L’impression 3D est-elle le moteur de la fabrication de demain « Il y a une sorte de pensée magique chez les geeks aujourd’hui autour de l’impression 3D », s’énerve Christopher Mims pour la Technology Review. Alors que les imprimantes 3D deviennent accessibles aux amateurs – la Thing-o-Matic de MarkerBot ne coûte que 1 100 dollars – et que Pirate Bay estime que les « physibles » – les plans d’objets qu’on peut réaliser via des machines 3D et qui s’échangent dès à présent sur The Pirate Bay – sont la nouvelle frontière du piratage, des penseurs comme Tim Maly pensent que nous approchons de la fin de « l’expédition ». C’est-à-dire qu’il sera bientôt plus coûteux d’expédier une pièce depuis la Chine ou de n’importe quel endroit où elle est fabriquée, que de la fabriquer soi-même. Les promesses de l’impression 3D Pourtant, Christopher Mems ne porte pas un regard hautain sur l’impression 3D. Et Christopher Mims de détailler les progrès qu’il y a encore à accomplir. La fabrication est plus complexe « Commençons par regarder le mécanisme.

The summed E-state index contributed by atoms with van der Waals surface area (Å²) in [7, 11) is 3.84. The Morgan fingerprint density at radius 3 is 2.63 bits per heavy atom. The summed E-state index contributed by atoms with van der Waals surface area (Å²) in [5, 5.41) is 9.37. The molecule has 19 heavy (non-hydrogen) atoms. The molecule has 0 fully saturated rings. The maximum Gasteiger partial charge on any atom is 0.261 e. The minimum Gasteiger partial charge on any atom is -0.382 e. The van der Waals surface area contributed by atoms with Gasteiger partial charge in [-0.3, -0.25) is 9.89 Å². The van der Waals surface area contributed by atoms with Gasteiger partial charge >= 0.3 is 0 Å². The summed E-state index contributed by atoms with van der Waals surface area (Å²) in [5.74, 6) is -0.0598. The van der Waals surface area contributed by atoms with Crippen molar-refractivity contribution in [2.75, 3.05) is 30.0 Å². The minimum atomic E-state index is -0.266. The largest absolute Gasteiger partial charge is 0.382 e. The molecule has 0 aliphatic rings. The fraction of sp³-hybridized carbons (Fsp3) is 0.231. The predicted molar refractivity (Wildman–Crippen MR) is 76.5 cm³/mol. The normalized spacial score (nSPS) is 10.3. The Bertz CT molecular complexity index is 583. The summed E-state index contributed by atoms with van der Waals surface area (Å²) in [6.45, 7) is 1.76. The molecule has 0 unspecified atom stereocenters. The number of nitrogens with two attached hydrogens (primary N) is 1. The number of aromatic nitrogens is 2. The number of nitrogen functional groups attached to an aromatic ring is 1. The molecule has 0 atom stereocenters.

World's Largest 3D Printer Opens To Public Sure, it’s cool that you can use 3D printing tech to fabricate, oh, say, that cute little wearable planter around your neck. But the future of 3D printing is bigger than that. Much bigger. Say, the size of whole house. On September 16, the Dutch architecture firm DUS unveiled the KamerMaker, which it has dubbed “the world’s first movable 3-D print pavilion.” image DUS Architects Such technology stands to revolutionize building and architecture, among other industries. KamerMaker is a distinct step toward that future in that it’s a pavilion itself — so, as its makers point out, it’s big enough to fabricate other pavilions. image via DUS Architects Another scenario where 3D-printed structures could prove handy is disaster relief. Of course, 3D-printed structures lack the benefits of buildings that are shipped with solar power and rainwater harvesting built in (and, in the case of Japan’s Mirai Nihon house, every other self-sufficient, off-grid amenity under the sun).